In view of the progress already realised by the CMA under SACU, it could be worthwhile for countries to move towards a full monetary union by using a single currency. South Africa, particularly SARB, could then continue to play the leading role in this process, capitalising on the experience of the CMA. The experience of the EMU and CFA franc zones highlight the importance of convergence as a necessary prerequisite for a working monetary union. Although there remains a substantial divergence in the size and structure of SACU economies, there is a strong convergence in key macroeconomic variables such as inflation, debt levels, and reserve holdings – much of which is facilitated by the high level of monetary policy convergence already at work within the CMA.

Nevertheless, the co-ordination of fiscal policy is still a possible weakness in the CMA. The biggest problem concerns Lesotho and Swaziland, given that their fiscal deficits respectively reached 20% and 14% of GDP in 2010 and are expected to be 21% and 13% of GDP in 2011. A strong emphasis should be placed on finding a solution to this issue before considering furthering monetary union ambitions in the region, like the use of a single currency.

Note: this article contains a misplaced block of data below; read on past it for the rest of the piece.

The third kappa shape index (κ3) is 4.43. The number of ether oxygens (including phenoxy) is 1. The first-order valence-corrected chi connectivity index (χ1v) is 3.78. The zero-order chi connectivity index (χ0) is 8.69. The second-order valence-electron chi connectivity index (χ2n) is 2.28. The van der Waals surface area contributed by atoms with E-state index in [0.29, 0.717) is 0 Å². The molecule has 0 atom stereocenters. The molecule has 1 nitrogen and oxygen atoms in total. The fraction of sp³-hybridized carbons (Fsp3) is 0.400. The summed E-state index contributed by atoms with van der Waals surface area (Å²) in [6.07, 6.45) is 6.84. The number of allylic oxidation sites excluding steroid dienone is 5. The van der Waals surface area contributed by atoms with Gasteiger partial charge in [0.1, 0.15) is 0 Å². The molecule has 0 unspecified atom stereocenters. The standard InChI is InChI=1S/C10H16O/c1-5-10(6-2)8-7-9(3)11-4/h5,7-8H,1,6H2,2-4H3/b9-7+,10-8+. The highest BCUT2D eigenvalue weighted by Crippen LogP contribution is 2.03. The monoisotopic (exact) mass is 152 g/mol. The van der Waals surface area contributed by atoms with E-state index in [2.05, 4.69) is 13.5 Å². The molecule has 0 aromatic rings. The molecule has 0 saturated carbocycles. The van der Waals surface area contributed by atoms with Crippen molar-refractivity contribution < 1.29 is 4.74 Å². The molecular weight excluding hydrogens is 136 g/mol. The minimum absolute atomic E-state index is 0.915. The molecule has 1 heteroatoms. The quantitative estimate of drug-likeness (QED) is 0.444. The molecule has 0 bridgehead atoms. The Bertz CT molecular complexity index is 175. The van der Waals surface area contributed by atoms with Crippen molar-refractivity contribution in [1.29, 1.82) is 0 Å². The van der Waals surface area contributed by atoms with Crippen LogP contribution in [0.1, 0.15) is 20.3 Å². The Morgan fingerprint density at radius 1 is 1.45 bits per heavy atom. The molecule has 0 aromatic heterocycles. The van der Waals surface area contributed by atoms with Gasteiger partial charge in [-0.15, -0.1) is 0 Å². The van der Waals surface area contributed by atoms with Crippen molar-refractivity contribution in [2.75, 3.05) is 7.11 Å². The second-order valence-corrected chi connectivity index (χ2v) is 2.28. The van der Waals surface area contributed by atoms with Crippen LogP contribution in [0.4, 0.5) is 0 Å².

In order to ensure that the benefits of a monetary union in the SACU and SADC zones outweigh the costs, a high level of convergence is required, and further studies are needed to establish whether these zones fulfill enough of the conventional criteria for an optimum currency area. Although the paper’s analysis has revealed the existence of convergence in many of the macroeconomic criteria (inflation rate target, debt as a percentage of GDP and imports reserves requirement) in the CMA zone, further statistical tests on the robustness of convergence of the different criteria are needed to confirm whether or not there is a tendency for convergence of monetary and fiscal policies among CMA countries over time.